Multivitamins designed for use during pregnancy will also include folic acid and, if they include vitamin A, this will be in the form of betacarotene or mixed carotenoids, rather than in the retinol form (excess of which has been linked with certain developmental problems).

The long-chain omega-3 essential fatty acid, DHA, is important for the baby’s developing brain. This is also included in many pregnancy supplements. Avoid omega-3 fish oils not designed for pregnancy, as these may contain too much of another essential fatty acid, EPA, which is less beneficial during pregnancy due to its blood thinning action. Similarly, avoid cod liver oil (and other liver products) during pregnancy as the retinol vitamin A they contain is best avoided during pregnancy unless medically indicated for a proven deficiency.

Vitabiotics’ Pregnacare is the supplement I took throughout both my pregnancies – including one with twins. They provide 19 vitamins and minerals, including recommended amounts of folic acid and boosted levels of vitamin D, B vitamins, iron and zinc. Pregnacare provides vitamin A in the form of mixed carotenoids.

Multivitamins for the over 50s

Multivitamins aimed at people aged 50+ typically provide 150% to 200% of the RDA/NRV for key nutrients, especially B vitamins to account for reduced intestinal absorption. They often contain additional beneficial ingredients such as antioxidant bioflavonoids or herbal extracts, such as ginkgo, that offer age-related benefits. These formulas also tend to contain less iron.

Menopause multivitamins are formulated for women going through the ‘change of life’ and tend to focus on providing bone-friendly nutrients such as calcium, magnesium, vitamin K and boron, plus soy isoflavones which provide a useful plant hormone boost.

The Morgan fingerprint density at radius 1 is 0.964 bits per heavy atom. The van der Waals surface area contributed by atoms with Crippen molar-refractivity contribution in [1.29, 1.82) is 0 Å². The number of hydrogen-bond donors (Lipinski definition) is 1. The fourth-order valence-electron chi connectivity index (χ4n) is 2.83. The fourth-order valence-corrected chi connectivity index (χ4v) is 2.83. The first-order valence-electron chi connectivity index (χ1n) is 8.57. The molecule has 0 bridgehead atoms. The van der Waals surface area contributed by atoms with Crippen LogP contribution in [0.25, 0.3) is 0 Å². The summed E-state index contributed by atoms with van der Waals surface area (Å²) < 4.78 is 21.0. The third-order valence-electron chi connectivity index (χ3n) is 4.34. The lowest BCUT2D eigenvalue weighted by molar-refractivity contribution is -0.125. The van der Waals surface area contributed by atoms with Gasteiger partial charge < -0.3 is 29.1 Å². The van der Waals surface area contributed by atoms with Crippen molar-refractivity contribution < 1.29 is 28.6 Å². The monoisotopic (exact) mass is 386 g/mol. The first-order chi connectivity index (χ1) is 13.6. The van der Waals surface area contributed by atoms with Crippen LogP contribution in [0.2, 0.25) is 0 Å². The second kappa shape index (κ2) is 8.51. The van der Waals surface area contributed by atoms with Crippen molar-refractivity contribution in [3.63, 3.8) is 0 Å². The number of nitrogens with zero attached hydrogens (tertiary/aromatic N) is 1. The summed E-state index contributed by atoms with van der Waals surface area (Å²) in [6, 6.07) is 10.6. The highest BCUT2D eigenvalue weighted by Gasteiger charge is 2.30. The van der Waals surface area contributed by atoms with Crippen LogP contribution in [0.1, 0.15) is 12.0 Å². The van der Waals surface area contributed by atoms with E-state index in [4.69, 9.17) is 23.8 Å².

Multivitamins for the over 70s

Multivitamins designed for people aged 70+ are becoming increasingly popular. These multivitamins typically offers 200% to 300% of the key nutrients which you absorb less efficiently in later life.

These multivitamins tend to provide more vitamin D, B vitamins, and ingredients such as antioxidants such as alpha lipoic acid, l-carnitine or coenzyme Q10 that are beneficial for ageing cells.

Some multivitamins for the over 70s also contain additional herbal ingredients in small amounts, such as Siberian ginseng for energy and immunity, or Ginkgo biloba extracts to aid memory.

Chewable Multivitamins

One of the nicest ways to take supplements is as tasty, chewable pastilles, gummies or tablets, which give you something to look forward to every day. While chewable multivitamins are likely to contain a small amount of sugar, or a sweetener such as xylitol to make them palatable, they are rapidly growing in popularity.

Avoid multivitamin megadoses

High intakes of certain vitamins and minerals are just as harmful as not enough. Nutritional scientists have identified tolerable upper safe levels (USLs or ULs) for long-term intakes of many vitamins and minerals. As with the recommended daily amounts, these differ slightly from country to country.

Mega-doses are best avoided except under the advice of a nutritional therapist or healthcare professional to treat a proven, severe nutritional deficiency.

Do not exceed recommended doses. If you are pregnant or breast-feeding, only take supplements designed for use at these times, as excess vitamin A (including that found in cod liver oil) may be harmful.

What do you take?

Do you take a multivitamin and mineral supplement? Which brand did you select and how did you decide on it? Was it the price, because it was produced by a trusted manufacturer, because someone recommended it, or because it targeted your particular needs? Do leave a comment below as I’m interested to know your thoughts.

Image credit: maxxyustas/bigstock

author avatar
Dr Sarah Brewer ex-Medical Director (20 years)
Dr Sarah Brewer MSc (Nutr Med), MA (Cantab), MB, BChir, RNutr, MBANT, CNHC, Dip IoD qualified from Cambridge University with degrees in Natural Sciences, Medicine and Surgery. After working in general practice, she gained a master's degree in nutritional medicine from the University of Surrey. Sarah is a registered Medical Doctor, a registered Nutritionist and a registered Nutritional Therapist. She is an award winning author of over 70 popular self-help books and a columnist for Prima magazine. Her debut novel is White Powder Of Gold. Dr Sarah Brewer is a registered medical doctor, nutritionist, nutritional therapist and author of over 70 self-help books.